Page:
Rifle’s girls basketball team battled through adversity in 2018-19 season

Josh Carney
Post Independent

Rifle junior April Quinones drives to the hoop during a home game against Steamboat Springs during the 2018-19 season inside Jack Smith Gymnasium.
Chelsea Self / Post Independent

The final record of 6-17 (6-6 4A Western Slope League) doesn’t look great on paper for the Rifle Bears girls basketball program, especially after the four-year run the Bears had with standout guard Elly Walters, center Peyton Caldwell, and twin guards Karlie and Katie Manupella embarked on under former head coach Kristie Wallner.

Graduation, and the resignation of Wallner, hit the Bears basketball program hard, leaving Rifle shorthanded top to bottom in the system. That made for a hard situation to come into for first-year head coach Eric Caro, but the former Glenwood Springs Middle School basketball coach eagerly took on the challenge and turned the Rifle program around after a tough 0-9 start that could very well have buried other programs and coaches.

Not Rifle though.

“I feel like that start was big for me, just to learn a lot about myself,” Caro said. “I told the girls during that stretch of games that I was doing as much growing as they were. I had never been in that situation before as a coach, so as a group we had to make sure we were instilling confidence in the girls despite losing the way we did to start the season.”

The 0-9 mark looked ugly on paper, but in reality the Bears opened the season with a very tough schedule. In that nine-game stretch, the Bears faced six playoff teams, highlighted by Coal Ridge (twice), Roaring Fork, Montrose, Meeker, Moffat County and rival Glenwood Springs. The average margin of defeat in those first nine games was 15 points, with the largest margin of defeat being 28 points to Moffat County. Four of the first nine games came against top 10 teams in the state in 2A, 3A and 4A.

“It was somewhat difficult during that time,” junior April Quinones said. “Nobody likes to lose, but we knew we were right there in all of those games, we just had to do a better job of closing the game in the second half. We knew we had the talent, but we needed to work on our effort level in the second half.”

While the losses hurt, it helped harden the Bears under Caro, leading to a resurgence in league play that saw the Bears take out the Battle Mountain Huskies — the eventual league championship — in a home upset with a last-second free throw by sophomore Mackenzie Elizardo, as well as wins over Eagle Valley, Summit and Steamboat Springs.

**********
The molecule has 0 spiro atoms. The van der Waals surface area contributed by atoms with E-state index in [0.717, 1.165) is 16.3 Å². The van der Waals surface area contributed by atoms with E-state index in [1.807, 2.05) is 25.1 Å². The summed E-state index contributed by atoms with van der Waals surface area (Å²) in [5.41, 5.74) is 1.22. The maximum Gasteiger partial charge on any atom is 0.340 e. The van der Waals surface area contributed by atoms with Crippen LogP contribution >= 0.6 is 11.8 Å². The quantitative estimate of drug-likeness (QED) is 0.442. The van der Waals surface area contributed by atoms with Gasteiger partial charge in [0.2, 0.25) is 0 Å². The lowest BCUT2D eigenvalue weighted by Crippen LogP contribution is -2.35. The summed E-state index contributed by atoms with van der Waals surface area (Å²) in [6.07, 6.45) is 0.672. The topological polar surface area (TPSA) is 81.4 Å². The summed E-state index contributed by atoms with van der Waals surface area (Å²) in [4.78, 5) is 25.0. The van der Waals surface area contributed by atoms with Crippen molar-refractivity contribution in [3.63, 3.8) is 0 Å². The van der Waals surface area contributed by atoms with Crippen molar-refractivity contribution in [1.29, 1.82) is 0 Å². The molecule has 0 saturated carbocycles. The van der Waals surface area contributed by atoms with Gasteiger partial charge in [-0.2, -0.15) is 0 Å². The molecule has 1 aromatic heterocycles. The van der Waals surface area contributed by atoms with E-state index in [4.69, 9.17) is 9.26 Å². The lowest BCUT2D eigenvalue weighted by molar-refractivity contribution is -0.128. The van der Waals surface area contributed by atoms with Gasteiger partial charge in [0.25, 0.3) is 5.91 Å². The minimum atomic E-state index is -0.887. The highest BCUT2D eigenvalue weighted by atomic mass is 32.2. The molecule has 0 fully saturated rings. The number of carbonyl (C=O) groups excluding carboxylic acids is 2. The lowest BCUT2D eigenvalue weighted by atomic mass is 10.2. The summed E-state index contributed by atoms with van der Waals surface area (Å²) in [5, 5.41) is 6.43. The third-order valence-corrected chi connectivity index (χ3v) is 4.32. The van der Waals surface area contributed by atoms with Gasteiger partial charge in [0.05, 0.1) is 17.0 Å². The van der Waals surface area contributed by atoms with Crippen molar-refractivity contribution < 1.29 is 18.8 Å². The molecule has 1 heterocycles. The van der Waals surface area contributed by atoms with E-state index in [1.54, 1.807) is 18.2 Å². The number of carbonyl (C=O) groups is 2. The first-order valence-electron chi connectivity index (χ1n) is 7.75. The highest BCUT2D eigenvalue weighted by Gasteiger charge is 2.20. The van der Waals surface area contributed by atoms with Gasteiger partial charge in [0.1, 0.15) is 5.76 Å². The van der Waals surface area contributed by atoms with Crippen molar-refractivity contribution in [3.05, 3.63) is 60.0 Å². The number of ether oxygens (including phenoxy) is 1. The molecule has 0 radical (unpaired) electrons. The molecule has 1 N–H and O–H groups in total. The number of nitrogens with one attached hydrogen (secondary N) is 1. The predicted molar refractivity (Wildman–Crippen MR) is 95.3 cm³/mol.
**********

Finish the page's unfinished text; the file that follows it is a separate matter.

“Even at oh and nine, we knew the talent was there, and we knew we were close in so many games,” Caro said. “That’s why we couldn’t — and wouldn’t — give up on this group or this season. At no point were we like, ‘OK, season’s gone.’ That thought … never once crossed any of our minds.”

Thanks to the positivity from the coaching staff, and the consistency in preparation, the Bears started to click after a tough opening stretch, defeating Steamboat Springs at home on Jan. 12 for the first win of the season, which also happened to be the second game in 4A WSL play.

The win at home seemed to jump-start the Bears — who played with just seven varsity players all season — as Rifle reeled off four wins in the next seven games, getting the Bears back on track while putting them near the top of the 4A WSL standings under Caro.

“We really started to grow together and really come together as a team,” Elizardo said. “We weren’t really together in the beginning of the year, but once we really started to jell, you could see it on the court when we started to win games.”

“I was just so happy to see all their hard work paying off in the form of wins,” added Caro. “They started to really believe in themselves individually and as a team, and the rest really took care of itself once we got into league play.”

In league play, the Bears had that thrilling upset win over Battle Mountain, and also nabbed a two-overtime win over Summit on the road, all while relying on a short bench.

The final league game of the year saw the Bears play with just six players, but by that point the foundation for the Rifle program under Caro had been built, raising the excitement level for Year Two under Caro. Fortunately for the Rifle program, Quinones, Elizardo, junior Delaney Phillips, and freshman Jamie Caron and Sage Allen will all return next season, giving the Bears veteran presences across the board, all of which went through the ups and down of the 2018-19 season.

“I think next year will be really fun,” Phillips said. “We really grew close as a group and came together as the season progressed. I really think we’re just going to continue to get better and better.”

“We’re pretty excited for next year,” added Elizardo. “We’re going to put in a lot of work this summer and really surprise the rest of the league. I feel like there’s a lot of teams in the league that will be surprised by us next season.”

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